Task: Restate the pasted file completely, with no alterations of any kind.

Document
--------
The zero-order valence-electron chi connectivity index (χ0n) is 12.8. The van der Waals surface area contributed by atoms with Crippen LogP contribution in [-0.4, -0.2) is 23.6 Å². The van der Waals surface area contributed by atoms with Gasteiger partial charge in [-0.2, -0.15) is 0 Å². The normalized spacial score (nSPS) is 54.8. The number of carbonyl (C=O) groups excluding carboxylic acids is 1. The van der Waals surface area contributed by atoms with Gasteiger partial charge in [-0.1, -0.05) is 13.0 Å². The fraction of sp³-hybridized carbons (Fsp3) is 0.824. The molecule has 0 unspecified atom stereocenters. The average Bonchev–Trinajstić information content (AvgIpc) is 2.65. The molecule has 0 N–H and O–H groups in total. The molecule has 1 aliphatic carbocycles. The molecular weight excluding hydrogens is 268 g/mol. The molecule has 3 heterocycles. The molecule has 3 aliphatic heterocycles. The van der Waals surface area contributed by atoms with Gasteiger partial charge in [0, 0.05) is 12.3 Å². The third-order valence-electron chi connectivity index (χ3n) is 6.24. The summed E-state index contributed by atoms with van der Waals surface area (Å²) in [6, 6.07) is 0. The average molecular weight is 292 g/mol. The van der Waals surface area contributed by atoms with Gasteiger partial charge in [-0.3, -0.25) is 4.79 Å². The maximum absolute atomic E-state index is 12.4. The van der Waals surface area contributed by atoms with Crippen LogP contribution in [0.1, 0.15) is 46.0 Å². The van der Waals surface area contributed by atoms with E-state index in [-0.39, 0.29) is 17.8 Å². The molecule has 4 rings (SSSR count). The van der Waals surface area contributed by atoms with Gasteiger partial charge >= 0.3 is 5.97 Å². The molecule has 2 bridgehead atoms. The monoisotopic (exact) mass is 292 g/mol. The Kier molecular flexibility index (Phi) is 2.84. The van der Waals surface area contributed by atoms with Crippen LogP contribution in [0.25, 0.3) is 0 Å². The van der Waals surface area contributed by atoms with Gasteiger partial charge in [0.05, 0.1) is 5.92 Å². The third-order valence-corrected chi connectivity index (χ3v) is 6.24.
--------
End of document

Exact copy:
The zero-order valence-electron chi connectivity index (χ0n) is 12.8. The van der Waals surface area contributed by atoms with Crippen LogP contribution in [-0.4, -0.2) is 23.6 Å². The van der Waals surface area contributed by atoms with Gasteiger partial charge in [-0.2, -0.15) is 0 Å². The normalized spacial score (nSPS) is 54.8. The number of carbonyl (C=O) groups excluding carboxylic acids is 1. The van der Waals surface area contributed by atoms with Gasteiger partial charge in [-0.1, -0.05) is 13.0 Å². The fraction of sp³-hybridized carbons (Fsp3) is 0.824. The molecule has 0 unspecified atom stereocenters. The average Bonchev–Trinajstić information content (AvgIpc) is 2.65. The molecule has 0 N–H and O–H groups in total. The molecule has 1 aliphatic carbocycles. The molecular weight excluding hydrogens is 268 g/mol. The molecule has 3 heterocycles. The molecule has 3 aliphatic heterocycles. The van der Waals surface area contributed by atoms with Gasteiger partial charge in [0, 0.05) is 12.3 Å². The third-order valence-electron chi connectivity index (χ3n) is 6.24. The summed E-state index contributed by atoms with van der Waals surface area (Å²) in [6, 6.07) is 0. The average molecular weight is 292 g/mol. The van der Waals surface area contributed by atoms with Gasteiger partial charge in [-0.3, -0.25) is 4.79 Å². The maximum absolute atomic E-state index is 12.4. The van der Waals surface area contributed by atoms with Crippen LogP contribution in [0.1, 0.15) is 46.0 Å². The van der Waals surface area contributed by atoms with E-state index in [-0.39, 0.29) is 17.8 Å². The molecule has 4 rings (SSSR count). The van der Waals surface area contributed by atoms with Gasteiger partial charge >= 0.3 is 5.97 Å². The molecule has 2 bridgehead atoms. The monoisotopic (exact) mass is 292 g/mol. The Kier molecular flexibility index (Phi) is 2.84. The van der Waals surface area contributed by atoms with Crippen LogP contribution in [0.25, 0.3) is 0 Å². The van der Waals surface area contributed by atoms with Gasteiger partial charge in [0.05, 0.1) is 5.92 Å². The third-order valence-corrected chi connectivity index (χ3v) is 6.24.